So, in bringing these 31 individuals together, we tried to address these issues. Presenters from various centres explained their strategies for safety as human rights defenders. Fidelis Mudimu, from Counselling Services Unit (CSU) in Zimbabwe, was among three staff members arbitrarily arrested and detained. He spoke about strategies to assess risks. For example, the greater impact of a centre’s work – bringing forth more perpetrators to account for their crimes, documenting that torture has taken place, empowering victims through rehabilitation – can of course increase the risks that human rights defenders face because they challenge the impunity of perpetrators. Knowing the impact of one’s work can keep that defender aware of when they might provoke a threat.
Taiga Wanyanja, coordinator of Mateso – Mwatikho Torture Survivors Organization in Kenya, spoke about ways in which human rights defenders can mitigate against risks. Keep abreast of not only the context in which one is working, but how it changes. Is there political unrest or upcoming elections, such as the situation in Kenya in 2008 that resulted in many incidents of torture? Make sure the office itself is safe – in a well-lit area and not isolated and easily attacked.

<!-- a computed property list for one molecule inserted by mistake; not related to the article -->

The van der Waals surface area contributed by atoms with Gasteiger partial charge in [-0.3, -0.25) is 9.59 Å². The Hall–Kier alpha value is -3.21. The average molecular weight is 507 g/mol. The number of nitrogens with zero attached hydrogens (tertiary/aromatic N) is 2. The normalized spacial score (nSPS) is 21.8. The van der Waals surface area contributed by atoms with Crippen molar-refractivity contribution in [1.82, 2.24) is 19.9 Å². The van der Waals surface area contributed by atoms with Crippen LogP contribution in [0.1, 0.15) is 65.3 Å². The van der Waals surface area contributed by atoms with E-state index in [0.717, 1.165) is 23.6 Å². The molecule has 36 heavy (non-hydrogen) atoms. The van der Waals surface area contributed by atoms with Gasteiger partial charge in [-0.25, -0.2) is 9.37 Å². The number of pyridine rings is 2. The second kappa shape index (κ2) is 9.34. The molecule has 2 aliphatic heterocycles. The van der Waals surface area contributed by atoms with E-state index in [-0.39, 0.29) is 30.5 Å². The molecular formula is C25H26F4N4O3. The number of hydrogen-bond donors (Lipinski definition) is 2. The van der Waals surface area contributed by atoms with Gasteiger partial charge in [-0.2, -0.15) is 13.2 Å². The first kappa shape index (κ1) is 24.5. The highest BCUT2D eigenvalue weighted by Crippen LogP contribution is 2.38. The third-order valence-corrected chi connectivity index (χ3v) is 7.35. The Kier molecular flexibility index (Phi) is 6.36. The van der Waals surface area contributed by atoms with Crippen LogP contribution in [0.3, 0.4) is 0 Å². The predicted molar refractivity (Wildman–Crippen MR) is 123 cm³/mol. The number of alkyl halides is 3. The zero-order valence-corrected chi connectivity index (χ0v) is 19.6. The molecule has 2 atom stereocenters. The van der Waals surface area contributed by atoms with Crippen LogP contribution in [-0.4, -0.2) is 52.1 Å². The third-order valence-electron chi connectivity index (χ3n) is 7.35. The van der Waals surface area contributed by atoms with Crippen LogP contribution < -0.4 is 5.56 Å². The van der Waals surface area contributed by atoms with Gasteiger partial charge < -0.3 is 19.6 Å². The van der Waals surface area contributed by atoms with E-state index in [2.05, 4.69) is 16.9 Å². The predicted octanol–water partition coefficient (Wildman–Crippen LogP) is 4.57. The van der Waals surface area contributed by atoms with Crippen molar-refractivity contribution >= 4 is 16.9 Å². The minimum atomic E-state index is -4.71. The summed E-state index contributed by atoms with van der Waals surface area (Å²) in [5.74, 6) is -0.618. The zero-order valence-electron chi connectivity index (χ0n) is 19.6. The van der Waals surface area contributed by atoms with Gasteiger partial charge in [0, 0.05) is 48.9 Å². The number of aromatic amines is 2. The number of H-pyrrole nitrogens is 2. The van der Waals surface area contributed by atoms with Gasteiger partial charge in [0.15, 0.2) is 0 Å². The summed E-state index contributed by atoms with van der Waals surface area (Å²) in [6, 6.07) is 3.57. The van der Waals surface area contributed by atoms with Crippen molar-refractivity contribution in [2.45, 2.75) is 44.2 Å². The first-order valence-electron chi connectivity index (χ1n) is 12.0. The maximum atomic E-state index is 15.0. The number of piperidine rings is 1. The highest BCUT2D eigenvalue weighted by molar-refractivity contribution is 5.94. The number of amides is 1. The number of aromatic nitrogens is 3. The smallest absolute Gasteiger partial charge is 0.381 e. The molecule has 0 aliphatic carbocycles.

But human rights defenders need to be mentally safe in addition to physically safe. When working in the fight against torture, it is both understandable and a considerable risk that human rights defenders may become traumatised, burned-out or facing other mental health challenges because of the nature of their work. Secondary trauma – trauma that comes from hearing and witnessing the stories of torture and violence all day, everyday – is a problem among those in human rights work, perhaps particularly in anti-torture organisations.